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In the  Weekly Standard , Joseph Epstein reviews the latest eulogy for and defense of the liberal arts:  College: What It Was, Is, and Should Be by Andrew Delbanco.

The book covers some familiar ground: professors’ emphasis on research over teaching, the domination of science over the humanities, the unseemly connections between college presidents and corporate boards, the eye-popping sums spent on athletic programs. Epstein adds that professors themselves contributed to the current crisis:

In their hunger for relevance and their penchant for self-indulgence, [professors] began teaching books for reasons external to their intrinsic beauty or importance, and attempted to explain history before discovering what actually happened. They politicized psychology and sociology, and allowed African-American studies an even higher standing than Greek and Roman classics. They decided that the multicultural was of greater import than Western culture. They put popular culture on the same intellectual footing as high culture (Conrad or graphic novels, three hours credit either way). And, finally, they determined that race, gender, and social class were at the heart of all humanities and most social science subjects.

His review also includes reflections on his years as a student and a professor, like these gems: “Great teachers, like great lovers, can sometimes be overrated.”  ”Serious intellectual effort requires slow, usually painstaking thought, often with wrong roads taken along the way to the right destination, if one is lucky enough to arrive there.” “Teaching remains a mysterious, magical art. Anyone who claims he knows how it works is a liar.”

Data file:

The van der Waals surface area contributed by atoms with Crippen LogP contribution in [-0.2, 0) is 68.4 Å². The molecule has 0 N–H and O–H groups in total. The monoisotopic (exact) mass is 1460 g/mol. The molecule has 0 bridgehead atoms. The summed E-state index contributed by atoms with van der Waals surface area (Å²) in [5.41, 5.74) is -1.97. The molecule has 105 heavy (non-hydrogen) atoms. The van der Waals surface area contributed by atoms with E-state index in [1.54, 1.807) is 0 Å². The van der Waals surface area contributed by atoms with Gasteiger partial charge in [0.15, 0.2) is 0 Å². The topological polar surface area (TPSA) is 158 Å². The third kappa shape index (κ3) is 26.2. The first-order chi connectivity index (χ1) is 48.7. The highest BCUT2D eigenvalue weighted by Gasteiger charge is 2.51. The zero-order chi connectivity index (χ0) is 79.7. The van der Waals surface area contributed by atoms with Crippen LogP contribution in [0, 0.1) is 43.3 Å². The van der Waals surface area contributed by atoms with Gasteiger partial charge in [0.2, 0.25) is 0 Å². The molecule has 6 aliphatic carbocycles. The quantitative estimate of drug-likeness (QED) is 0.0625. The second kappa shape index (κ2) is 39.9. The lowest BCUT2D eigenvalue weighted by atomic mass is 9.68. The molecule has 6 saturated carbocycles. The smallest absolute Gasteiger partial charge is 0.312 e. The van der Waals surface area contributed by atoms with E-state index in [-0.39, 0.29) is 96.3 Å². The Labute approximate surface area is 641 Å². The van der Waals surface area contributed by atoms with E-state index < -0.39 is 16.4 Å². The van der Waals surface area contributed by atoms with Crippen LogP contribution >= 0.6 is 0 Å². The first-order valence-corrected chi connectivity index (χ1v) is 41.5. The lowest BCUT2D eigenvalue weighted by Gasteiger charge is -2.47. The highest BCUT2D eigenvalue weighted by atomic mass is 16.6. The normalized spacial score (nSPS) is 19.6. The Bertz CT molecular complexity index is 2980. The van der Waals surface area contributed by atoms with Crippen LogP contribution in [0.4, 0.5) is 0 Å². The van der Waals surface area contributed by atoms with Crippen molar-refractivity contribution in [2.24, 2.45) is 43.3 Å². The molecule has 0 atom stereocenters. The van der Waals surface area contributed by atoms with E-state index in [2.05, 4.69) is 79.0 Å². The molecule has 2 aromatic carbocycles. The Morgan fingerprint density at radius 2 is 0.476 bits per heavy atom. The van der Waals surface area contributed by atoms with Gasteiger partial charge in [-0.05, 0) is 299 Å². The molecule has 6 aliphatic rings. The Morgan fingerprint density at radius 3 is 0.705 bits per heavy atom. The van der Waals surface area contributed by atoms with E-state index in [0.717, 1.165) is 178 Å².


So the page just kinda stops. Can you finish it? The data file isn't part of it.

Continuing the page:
Epstein provides a valuable perspective on the many problems afflicting higher education today, but I think he underestimates the current state of the liberal arts. (He says the few remaining liberal arts programs have “the distinct feel of rearguard actions.”) I don’t think the liberal arts will recover the privileged status they once enjoyed, but there are more signs of a revival than Epstein lets on.

First, several small but notable Christian colleges (unmentioned by Epstein) still promote the liberal arts through their rigorous core curriculums: Thomas Aquinas College (which offers one degree: B.A. in the liberal arts), the University of Dallas, and Calvin College all deserve mentions.

Second, classical schools are multiplying at the elementary, middle, and high school levels. Some, like the Great Hearts Academies network of schools in Phoenix, are charter schools; others are private Christian schools. Dozens of homeschooling curriculums allow parents to replicate such programs in areas where classical schools are unavailable. The students at these levels may not master the finer points of Aristotelian philosophy, but they at least gain an introduction to the history and greatest books of western civilization—-which is to say, they’re receiving a better liberal arts education than most of today’s college students.

Finally, outside the school system, technology has made a liberal education cheaper and more accessible than ever before—-witness, for example, the wild success of the Great Courses, usefully profiled by Heather Mac Donald in the City Journal.

Sure, the liberal arts remain a minority pursuit, and they no longer dominate the college scene. But the evidence shows they’re not exactly dying.

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